I purchased this jacket with the intention of getting a softshell that's more waterproof than your typical Polartech Powershield/Schoeller based garments but more breathable than a gore-tex shell. So I will be comparing the general warmth/feature-set/breathability/waterproofness to an Arc'Teryx Gamma AR. Now, while generally my experiences with Mountain Hardware gear has been generally described as "meh," the G50 has some great features that for once put it on the same league as the Arc'Teryx softshells.
Fit: It sizes small, although not as small as the skintight shells like the Arc'Teryx Gamma MX's. I generally wear a medium in Marmot, Arc'Teryx, and Helly Hansen and for this jacket I needed a large to get a nice tight (but not constricting) perfectly sized fit. I'm 5'7 150lbs, for the record. When I'm wearing this with a harness, the length is ideal since it doesn't interfere with its placement (or get tangled with my cams).
Warmth: On its own, it appears to be a laminated material so it's pretty thin backed with a minimal fleece. I'd probably wear it alone comfortably from 40 to 60 but definitely not lower. However, this shell doesn't really stand out for standalone wear...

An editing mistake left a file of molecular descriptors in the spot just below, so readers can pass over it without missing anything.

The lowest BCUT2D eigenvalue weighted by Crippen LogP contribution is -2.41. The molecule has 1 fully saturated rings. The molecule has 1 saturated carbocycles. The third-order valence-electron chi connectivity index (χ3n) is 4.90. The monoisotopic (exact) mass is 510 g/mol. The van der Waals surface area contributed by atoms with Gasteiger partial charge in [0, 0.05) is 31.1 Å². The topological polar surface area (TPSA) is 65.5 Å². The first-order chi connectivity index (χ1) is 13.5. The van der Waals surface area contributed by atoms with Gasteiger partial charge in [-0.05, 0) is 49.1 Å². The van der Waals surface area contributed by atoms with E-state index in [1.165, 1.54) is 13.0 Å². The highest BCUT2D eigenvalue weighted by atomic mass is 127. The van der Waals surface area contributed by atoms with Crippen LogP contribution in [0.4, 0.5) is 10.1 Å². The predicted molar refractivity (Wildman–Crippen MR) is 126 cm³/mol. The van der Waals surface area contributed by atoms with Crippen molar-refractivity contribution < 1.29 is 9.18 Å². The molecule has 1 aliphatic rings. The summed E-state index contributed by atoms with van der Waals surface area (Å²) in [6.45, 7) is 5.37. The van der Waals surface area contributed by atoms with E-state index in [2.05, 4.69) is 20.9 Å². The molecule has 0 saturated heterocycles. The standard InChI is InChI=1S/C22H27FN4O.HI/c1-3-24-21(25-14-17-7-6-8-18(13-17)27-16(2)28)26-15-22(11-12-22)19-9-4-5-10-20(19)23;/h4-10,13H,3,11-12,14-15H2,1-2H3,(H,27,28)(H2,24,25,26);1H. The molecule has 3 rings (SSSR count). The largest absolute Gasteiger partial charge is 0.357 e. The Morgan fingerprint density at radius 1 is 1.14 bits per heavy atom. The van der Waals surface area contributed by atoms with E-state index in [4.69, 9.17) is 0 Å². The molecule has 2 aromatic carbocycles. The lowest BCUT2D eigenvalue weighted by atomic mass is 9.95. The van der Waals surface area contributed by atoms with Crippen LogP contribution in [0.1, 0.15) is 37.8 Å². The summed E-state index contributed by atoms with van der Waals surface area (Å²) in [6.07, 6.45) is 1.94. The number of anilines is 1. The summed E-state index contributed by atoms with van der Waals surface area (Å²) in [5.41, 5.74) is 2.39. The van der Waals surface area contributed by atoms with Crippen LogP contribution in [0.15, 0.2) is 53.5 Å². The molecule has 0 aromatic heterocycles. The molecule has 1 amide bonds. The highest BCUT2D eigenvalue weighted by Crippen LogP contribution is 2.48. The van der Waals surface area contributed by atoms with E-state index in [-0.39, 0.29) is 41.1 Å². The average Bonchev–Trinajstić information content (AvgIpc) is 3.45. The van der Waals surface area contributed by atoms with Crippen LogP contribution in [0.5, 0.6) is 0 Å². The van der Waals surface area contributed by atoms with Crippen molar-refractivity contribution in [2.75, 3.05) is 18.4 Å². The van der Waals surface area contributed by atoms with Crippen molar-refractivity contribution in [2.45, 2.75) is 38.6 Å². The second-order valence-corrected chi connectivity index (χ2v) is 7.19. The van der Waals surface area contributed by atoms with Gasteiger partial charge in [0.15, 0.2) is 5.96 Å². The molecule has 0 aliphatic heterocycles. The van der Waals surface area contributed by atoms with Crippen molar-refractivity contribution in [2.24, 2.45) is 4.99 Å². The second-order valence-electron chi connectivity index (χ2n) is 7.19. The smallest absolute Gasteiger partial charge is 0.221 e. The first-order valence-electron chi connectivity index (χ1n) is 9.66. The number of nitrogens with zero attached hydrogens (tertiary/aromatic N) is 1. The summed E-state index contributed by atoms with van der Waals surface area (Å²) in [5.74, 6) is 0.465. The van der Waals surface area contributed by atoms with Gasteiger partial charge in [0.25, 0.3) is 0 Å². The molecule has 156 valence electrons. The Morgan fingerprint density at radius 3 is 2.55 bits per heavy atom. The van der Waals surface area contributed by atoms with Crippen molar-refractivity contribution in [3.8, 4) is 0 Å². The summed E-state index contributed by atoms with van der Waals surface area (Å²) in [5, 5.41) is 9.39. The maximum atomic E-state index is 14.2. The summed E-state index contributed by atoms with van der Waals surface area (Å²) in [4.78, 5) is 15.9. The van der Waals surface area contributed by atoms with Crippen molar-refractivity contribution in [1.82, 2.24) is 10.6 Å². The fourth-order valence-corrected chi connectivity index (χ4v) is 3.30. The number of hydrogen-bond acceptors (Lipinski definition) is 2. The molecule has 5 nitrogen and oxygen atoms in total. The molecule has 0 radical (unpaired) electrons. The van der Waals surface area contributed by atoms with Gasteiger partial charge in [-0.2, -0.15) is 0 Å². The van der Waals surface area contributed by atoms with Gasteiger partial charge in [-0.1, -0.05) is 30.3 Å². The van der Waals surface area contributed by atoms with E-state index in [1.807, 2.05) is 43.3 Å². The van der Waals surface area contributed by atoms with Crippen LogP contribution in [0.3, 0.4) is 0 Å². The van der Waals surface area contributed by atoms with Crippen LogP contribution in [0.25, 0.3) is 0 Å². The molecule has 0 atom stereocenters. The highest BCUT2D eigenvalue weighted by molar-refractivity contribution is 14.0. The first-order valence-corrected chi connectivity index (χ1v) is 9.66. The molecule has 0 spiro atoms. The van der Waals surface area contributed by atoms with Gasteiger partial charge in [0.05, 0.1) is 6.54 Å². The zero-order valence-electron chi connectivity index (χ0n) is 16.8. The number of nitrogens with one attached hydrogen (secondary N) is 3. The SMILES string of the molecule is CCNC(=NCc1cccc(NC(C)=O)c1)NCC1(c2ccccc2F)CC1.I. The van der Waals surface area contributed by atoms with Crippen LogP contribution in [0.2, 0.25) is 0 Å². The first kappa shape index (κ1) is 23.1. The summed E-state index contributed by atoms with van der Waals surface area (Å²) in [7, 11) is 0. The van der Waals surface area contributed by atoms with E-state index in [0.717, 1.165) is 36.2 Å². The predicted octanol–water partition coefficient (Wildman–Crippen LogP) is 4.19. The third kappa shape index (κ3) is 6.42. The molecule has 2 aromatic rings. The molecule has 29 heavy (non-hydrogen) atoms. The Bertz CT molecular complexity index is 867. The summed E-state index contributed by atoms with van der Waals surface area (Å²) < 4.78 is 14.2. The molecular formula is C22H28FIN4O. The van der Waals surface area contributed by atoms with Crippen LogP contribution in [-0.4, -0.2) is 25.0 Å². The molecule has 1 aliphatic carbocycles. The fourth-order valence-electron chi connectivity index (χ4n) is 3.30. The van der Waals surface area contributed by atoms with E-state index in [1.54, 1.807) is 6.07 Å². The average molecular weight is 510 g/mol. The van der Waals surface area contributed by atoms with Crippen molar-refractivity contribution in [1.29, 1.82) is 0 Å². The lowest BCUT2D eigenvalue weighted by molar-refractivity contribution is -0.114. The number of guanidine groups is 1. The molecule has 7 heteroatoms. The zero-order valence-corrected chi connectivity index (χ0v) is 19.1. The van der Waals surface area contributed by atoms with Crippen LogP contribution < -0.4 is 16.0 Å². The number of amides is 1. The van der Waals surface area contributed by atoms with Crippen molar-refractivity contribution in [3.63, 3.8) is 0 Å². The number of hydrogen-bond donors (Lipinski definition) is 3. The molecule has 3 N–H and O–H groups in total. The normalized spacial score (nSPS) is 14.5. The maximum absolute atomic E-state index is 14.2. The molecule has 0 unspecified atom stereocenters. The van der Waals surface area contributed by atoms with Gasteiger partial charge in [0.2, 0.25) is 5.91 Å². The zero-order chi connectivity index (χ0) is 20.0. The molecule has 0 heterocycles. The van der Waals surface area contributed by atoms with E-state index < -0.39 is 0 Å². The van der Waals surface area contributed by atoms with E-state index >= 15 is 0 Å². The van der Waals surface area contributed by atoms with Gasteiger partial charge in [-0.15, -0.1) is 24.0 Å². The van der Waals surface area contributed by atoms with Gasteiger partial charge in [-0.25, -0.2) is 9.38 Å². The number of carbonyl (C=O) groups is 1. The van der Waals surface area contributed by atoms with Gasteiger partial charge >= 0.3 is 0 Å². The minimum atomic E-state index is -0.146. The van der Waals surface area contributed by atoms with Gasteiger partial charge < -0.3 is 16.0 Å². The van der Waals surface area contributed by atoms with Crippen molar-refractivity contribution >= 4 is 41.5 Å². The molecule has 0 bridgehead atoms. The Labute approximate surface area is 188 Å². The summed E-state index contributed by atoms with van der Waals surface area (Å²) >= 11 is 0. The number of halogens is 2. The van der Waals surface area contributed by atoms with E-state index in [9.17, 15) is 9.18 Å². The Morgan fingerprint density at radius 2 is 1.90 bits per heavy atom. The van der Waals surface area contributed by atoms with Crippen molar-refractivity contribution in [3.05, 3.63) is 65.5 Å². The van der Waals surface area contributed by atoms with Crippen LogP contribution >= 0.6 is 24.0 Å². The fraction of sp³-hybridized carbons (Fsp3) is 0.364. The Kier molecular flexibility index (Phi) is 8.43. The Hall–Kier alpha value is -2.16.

I layered with a Patagonia Capilene Expedition weight crew for the baselayer, then the Arc'Teryx Atom LT for an insanely warm synthetic midlayer, and tossed the G50 on top as a nice shell. I tried out the combo at night during a chicago winter at 10F with 20'ish MPH winds next to the lake. Standing still I couldn't feel a thing.
Breathability: Running, the combination of layers breathed quite well, although with intense work I did need to open the hand pockets a bit for ventilation. Generally it kept me dry.
Waterproofness: During a rainstorm at around 32F I went for a run with a synthetic Helly Hansen baselayer and the G50 as an outer. It shed water for around an hour, but the seams definitely did begin leaking a bit after that. The synchro jacket has taped seams, but of course that sacrifices some breathability. I personally can live with a bit of leaking, but downright amazing performance for a softshell. If you want pure waterproofness, (aka an unexpected rainstorm during a climb) then you'll probably want a really lightweight gore-tex rain shell to throw on top.
Unlike Arc'Teryx gear, you don't have to pay an arm and a leg for this. For $170 (I actually got this for $120) you're getting a really solid piece of gear.